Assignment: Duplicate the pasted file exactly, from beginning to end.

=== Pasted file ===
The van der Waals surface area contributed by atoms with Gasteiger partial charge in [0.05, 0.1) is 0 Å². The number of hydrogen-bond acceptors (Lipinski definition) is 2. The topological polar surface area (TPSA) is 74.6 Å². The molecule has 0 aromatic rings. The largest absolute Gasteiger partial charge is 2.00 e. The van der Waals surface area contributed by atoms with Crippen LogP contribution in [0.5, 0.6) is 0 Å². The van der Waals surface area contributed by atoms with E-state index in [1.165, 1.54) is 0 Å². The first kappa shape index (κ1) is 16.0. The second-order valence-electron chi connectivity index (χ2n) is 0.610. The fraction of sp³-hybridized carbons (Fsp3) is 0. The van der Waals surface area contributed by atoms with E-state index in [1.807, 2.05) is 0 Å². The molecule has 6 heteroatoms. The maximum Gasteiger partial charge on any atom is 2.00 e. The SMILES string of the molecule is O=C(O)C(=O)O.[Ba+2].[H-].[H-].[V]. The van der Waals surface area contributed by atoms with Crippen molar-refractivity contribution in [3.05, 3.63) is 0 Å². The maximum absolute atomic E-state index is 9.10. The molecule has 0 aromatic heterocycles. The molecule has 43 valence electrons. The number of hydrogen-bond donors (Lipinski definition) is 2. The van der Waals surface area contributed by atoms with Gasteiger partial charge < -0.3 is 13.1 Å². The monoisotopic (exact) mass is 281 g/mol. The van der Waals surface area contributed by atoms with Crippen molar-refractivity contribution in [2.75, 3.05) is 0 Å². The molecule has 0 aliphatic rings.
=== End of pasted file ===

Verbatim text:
The van der Waals surface area contributed by atoms with Gasteiger partial charge in [0.05, 0.1) is 0 Å². The number of hydrogen-bond acceptors (Lipinski definition) is 2. The topological polar surface area (TPSA) is 74.6 Å². The molecule has 0 aromatic rings. The largest absolute Gasteiger partial charge is 2.00 e. The van der Waals surface area contributed by atoms with Crippen LogP contribution in [0.5, 0.6) is 0 Å². The van der Waals surface area contributed by atoms with E-state index in [1.165, 1.54) is 0 Å². The first kappa shape index (κ1) is 16.0. The second-order valence-electron chi connectivity index (χ2n) is 0.610. The fraction of sp³-hybridized carbons (Fsp3) is 0. The van der Waals surface area contributed by atoms with E-state index in [1.807, 2.05) is 0 Å². The molecule has 6 heteroatoms. The maximum Gasteiger partial charge on any atom is 2.00 e. The SMILES string of the molecule is O=C(O)C(=O)O.[Ba+2].[H-].[H-].[V]. The van der Waals surface area contributed by atoms with Crippen molar-refractivity contribution in [3.05, 3.63) is 0 Å². The maximum absolute atomic E-state index is 9.10. The molecule has 0 aromatic heterocycles. The molecule has 43 valence electrons. The number of hydrogen-bond donors (Lipinski definition) is 2. The van der Waals surface area contributed by atoms with Gasteiger partial charge < -0.3 is 13.1 Å². The monoisotopic (exact) mass is 281 g/mol. The van der Waals surface area contributed by atoms with Crippen molar-refractivity contribution in [2.75, 3.05) is 0 Å². The molecule has 0 aliphatic rings.